Volume 4 Supplement 1

15th International Conference on Environmental Ergonomics (ICEE XV)

Open Access

Physiological and metabolic responses to prolonged hypoxia and extreme cold: Preliminary data from the White Mars Antarctica winter expedition

  • Katie A O'Brien1Email author,
  • Ross Pollock1,
  • Mike Stroud2,
  • Alex Kumar3,
  • Robert J Lambert4,
  • David A Green1,
  • Lindsay M Edwards1 and
  • Stephen Harridge1
Extreme Physiology & Medicine20154(Suppl 1):A121

https://doi.org/10.1186/2046-7648-4-S1-A121

Published: 14 September 2015

Introduction

The Antarctic winter is amongst the most extreme environments on earth. Human adaptation to this environment, where severe cold is coupled with moderate altitudes, is poorly understood. In this study, a number of physiological and metabolic measurements were made on a small group of trekkers before and after an attempted winter crossing of Antarctica (White Mars Expedition).

Methods

5 male subjects aged 28-54 yrs were assessed prior to and following a 24 week stay in Antarctica, including 14 weeks above 2,500 m. Measurements included assessment of body fat and bone mineral density (DXA), cardiorespiratory responses to an incremental exercise test, lung and cardiovascular function as well as metabolomic analysis of serum using 1H-NMR spectroscopy.

Results

Significant changes were found in the following parameters pre to post expedition, identified using a paired Student t test (mean (SD), p < 0.05). There was an increase in % lean tissue (79+4 vs. 81+3%), a decrease in % fat tissue (21(4) vs. 19(3) %) and body fat mass (16(5) vs. 14(4) kg), although whole body weight did not change. Both spine bone mineral density (1.2(0.05) vs. 1.13(0.04) g.cm2) and FEV1:FVC (68(10) vs. 62(8)) were decreased. VO2max did not significantly change from the pre-expedition 42mL.kg.min, however an increase was observed pre to post expedition in the respiratory exchange ratio (RER) at each stage (10%) of the VO2max test (Figure 1A). Metabolomics analysis of serum samples revealed changes in two peaks within principal component 2: glucose and a fatty acid CH2 resonance (Figure 1B and 1C).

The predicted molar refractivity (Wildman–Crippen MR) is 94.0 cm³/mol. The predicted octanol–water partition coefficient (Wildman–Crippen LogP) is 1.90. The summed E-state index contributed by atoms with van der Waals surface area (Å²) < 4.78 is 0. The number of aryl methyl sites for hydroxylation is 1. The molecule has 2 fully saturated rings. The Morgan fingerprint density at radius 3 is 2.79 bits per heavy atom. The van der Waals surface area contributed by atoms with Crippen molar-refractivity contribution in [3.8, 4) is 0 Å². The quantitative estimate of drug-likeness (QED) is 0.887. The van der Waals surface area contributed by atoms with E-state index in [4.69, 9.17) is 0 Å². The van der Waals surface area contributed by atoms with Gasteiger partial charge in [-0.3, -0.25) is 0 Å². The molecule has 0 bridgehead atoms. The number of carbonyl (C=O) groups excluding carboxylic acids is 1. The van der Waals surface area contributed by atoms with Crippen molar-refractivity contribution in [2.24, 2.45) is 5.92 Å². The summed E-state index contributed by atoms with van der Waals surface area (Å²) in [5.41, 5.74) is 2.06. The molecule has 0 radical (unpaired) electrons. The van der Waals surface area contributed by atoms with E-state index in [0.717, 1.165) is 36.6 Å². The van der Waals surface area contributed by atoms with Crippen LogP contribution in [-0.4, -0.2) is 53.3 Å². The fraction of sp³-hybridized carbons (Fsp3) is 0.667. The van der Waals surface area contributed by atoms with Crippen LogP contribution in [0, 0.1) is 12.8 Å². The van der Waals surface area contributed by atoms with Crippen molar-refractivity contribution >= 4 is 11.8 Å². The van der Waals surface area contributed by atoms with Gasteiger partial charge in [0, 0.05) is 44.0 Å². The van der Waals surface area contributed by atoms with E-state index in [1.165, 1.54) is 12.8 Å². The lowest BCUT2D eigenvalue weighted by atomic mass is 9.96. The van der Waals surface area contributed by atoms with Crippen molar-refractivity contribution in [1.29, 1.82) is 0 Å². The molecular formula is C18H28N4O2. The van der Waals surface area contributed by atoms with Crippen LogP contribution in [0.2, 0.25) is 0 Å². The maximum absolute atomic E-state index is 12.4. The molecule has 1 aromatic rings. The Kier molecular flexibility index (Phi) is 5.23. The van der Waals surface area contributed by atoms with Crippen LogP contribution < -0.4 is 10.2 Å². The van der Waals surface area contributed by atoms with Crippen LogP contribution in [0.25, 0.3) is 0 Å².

Figure 1

A, Mean (SD) RER recorded for each percentile of VO 2max test, changes in the peak integrals of glucose (B) and the fatty acid CH 2 resonance (C) pre and post expedition.

Discussion

These results are suggestive of a number of physiological changes resulting from prolonged exposure to the Antarctic winter. In particular, we observed a change in metabolic signature involving changes to both glucose and fatty acid homeostasis with a shift towards increased reliance on carbohydrate metabolism during exercise.

Conclusion

This study has highlighted areas of interest for future investigations into the physiological responses to this unique environment.

Authors’ Affiliations

(1)
Centre of Human and Aerospace Physiological Sciences, King's College London
(2)
NIHR Biomedical Research Centre for Nutrition
(3)
University Hospitals of Leicester, UK & University of Fribourg
(4)
Dept. of Trauma and Orthopaedic Surgery, Royal Infirmary of Edinburgh

Copyright

© O'Brien et al.; 2015

This article is published under license to BioMed Central Ltd. This is an Open Access article distributed under the terms of the Creative Commons Attribution License (http://creativecommons.org/licenses/by/4.0), which permits unrestricted use, distribution, and reproduction in any medium, provided the original work is properly cited. The Creative Commons Public Domain Dedication waiver (http://creativecommons.org/publicdomain/zero/1.0/) applies to the data made available in this article, unless otherwise stated.

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